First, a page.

Following are the results from WFB's exclusive State of the Industry Survey, which the magazine has been doing since 1992. Please note that responses to this survey were collected in late January and early February, when the novel coronavirus was just beginning to be detected in countries outside China. As this issue went to press in mid-March, the coronavirus had been declared a pandemic and was escalating daily.
Here are the results from the wood flooring manufacturers who participated in our online survey.
'A tough battle to beat'
Coronavirus affects wood flooring industry, economy
As of press time in mid-March, the coronavirus (Covid-19) pandemic was disrupting the daily lives of people all over the globe. More than 7,800 had died and entire countries were on lockdown. In the U.S., schools and universities had closed or were operating remotely, restaurants and bars were ordered to be open only for takeout, sports and social activities had abruptly stopped, and "social distancing" had been mandated. The pandemic was wreaking havoc on the stock market, with the Dow Jones and S&P 500 suffering the worst daily losses since 1987.
The wood wood flooring industry was beginning to feel its impact—and industry experts predicted it could last for some time. The effects were being felt at all level of industry, from contractors with customers suddenly nervous about the economy to manufacturers, importers and distributors concerned about the shutdown of manufacturing in China. Wood flooring distributors that depend on imports from China, which had seen the most cases of the virus, were left with uncertainty as production slowed and borders tightened.
Van Nuys, Calif.-based National Hardwood Flooring and Moulding, which imports engineered wood flooring from China, hadn't been able to receive a product shipment since January, according to its founder and president, Omer Katzir. That's when the company's Dalian, China-based manufacturer ceased production and went into a mandatory quarantine.
"The minute they announced the virus was starting to spread really quickly, they stopped themselves," Katzir told WFB. "The whole economy, shipping, freight, nobody could do anything. There were no people in the workforce in any direction, in any level, in any department, anything."
Dalian's quarantine was lifted in early March, at which point the engineered hardwood flooring manufacturer began production again, Katzir said. However, the U.S. halted shipments from China in mid-February in an effort to curb the virus's spread, again preventing the material from reaching National Hardwood. Katzir estimated he was behind by eight or nine shipments.
"Right now, I'm almost out of material," he said. To keep up with demand, the company was buying from competitors, but that inventory was dwindling. He believed it would be a while before shipments begin flowing smoothly again, leaving supply chains vulnerable.
"I give two months maximum estimate for this economy to sustain itself as-is," Katzir said. "And after that, it will start to affect us."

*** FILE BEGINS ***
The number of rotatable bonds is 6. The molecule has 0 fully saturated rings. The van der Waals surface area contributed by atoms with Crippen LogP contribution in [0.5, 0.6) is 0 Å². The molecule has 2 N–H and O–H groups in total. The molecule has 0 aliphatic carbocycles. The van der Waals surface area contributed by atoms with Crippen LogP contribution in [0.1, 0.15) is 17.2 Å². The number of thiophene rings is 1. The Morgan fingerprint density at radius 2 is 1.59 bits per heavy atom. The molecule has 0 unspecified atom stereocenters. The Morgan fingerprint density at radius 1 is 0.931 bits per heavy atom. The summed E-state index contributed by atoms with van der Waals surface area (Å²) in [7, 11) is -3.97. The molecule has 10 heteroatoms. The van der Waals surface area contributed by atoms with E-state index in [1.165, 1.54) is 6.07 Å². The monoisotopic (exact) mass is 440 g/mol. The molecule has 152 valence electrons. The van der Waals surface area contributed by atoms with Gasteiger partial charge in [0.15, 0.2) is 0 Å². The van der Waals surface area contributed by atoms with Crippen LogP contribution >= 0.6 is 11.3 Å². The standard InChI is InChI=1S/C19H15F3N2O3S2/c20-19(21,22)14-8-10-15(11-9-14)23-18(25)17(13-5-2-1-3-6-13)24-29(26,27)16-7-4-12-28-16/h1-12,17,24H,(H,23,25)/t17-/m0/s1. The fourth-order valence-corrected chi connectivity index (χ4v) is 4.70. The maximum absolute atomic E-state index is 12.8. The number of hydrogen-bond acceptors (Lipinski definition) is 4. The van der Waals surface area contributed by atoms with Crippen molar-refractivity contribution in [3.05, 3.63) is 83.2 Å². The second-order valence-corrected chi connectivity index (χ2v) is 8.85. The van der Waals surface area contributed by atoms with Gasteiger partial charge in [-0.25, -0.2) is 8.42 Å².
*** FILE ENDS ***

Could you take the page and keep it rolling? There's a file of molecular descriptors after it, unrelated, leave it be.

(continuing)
Lumber Liquidators, which sources nearly half its products from Asia, also warned that the coronavirus could disrupt its supply chain, predicting a material impact beginning in the second quarter of 2020 should the virus continue causing shutdowns of factories and borders.
Ua Floors CEO Andy Su told WFB he predicted long-term impacts down the road for the hardwood flooring industry in terms of demand. "Fewer buyers will be viewing houses; therefore fewer houses will be sold. This will reduce the demand for hardwood flooring. It is a tough battle to beat," Su told WFB via email.
Ua Floors, based in Douliu City, Taiwan, had been able to remain in operation but had enacted measures to protect employees, including monitoring body temperatures before people entered the company's facilities and providing medical masks for daily use at work.
"Many product meetings scheduled in North America were cancelled," Su says. "We are offering one-to-one visits and video conferences with our clients instead."
The impact was also being felt in the contractor sector. In a WFB poll, 45% of pros said clients had postponed projects due to the coronavirus pandemic. Some pros reported silent phones since the outbreak, whether because customers were working from home or had children home from school, or simply due to anxiety about a potential economic downturn. Several pros said they'd picked up wood flooring work at restaurants due to closures.
"On Friday I had three customers say they are ready to move forward but want to wait until the coronavirus stuff passes," pro David Habib wrote in response to the WFB poll. "Ironically, on the following Monday I had three people I did proposals for four years ago call to schedule, stating they finally had the chance to get it done."
At press time, the mayor of Boston froze all construction work in the city for two weeks in an effort to curb the spread of the virus, which left others wondering if other areas would follow suit.
The rapidly spreading virus also caused the cancellation of numerous industry events, from the National Wood Flooring Association's April convention in Milwaukee to the International Wood Products Association's World of Wood Conference in Savannah, Ga., which was altered to be held virtually. Domotex Asia/ChinaFloor was one of the first major flooring events to be postponed due to the outbreak, moving its Shanghai event from March to late August.—R.K.
The distributors responding to our survey were 75 percent wood flooring specialists and 25 percent general floor covering distributors.
Of the retailers responding to our survey, 20 percent specialized in wood flooring and 80 percent were general floor covering retailers.
Hundreds of contractors responded for our survey. 91 percent specialized in wood flooring, while 9 percent work with all floor coverings.
See the following previous State of the Industry reports: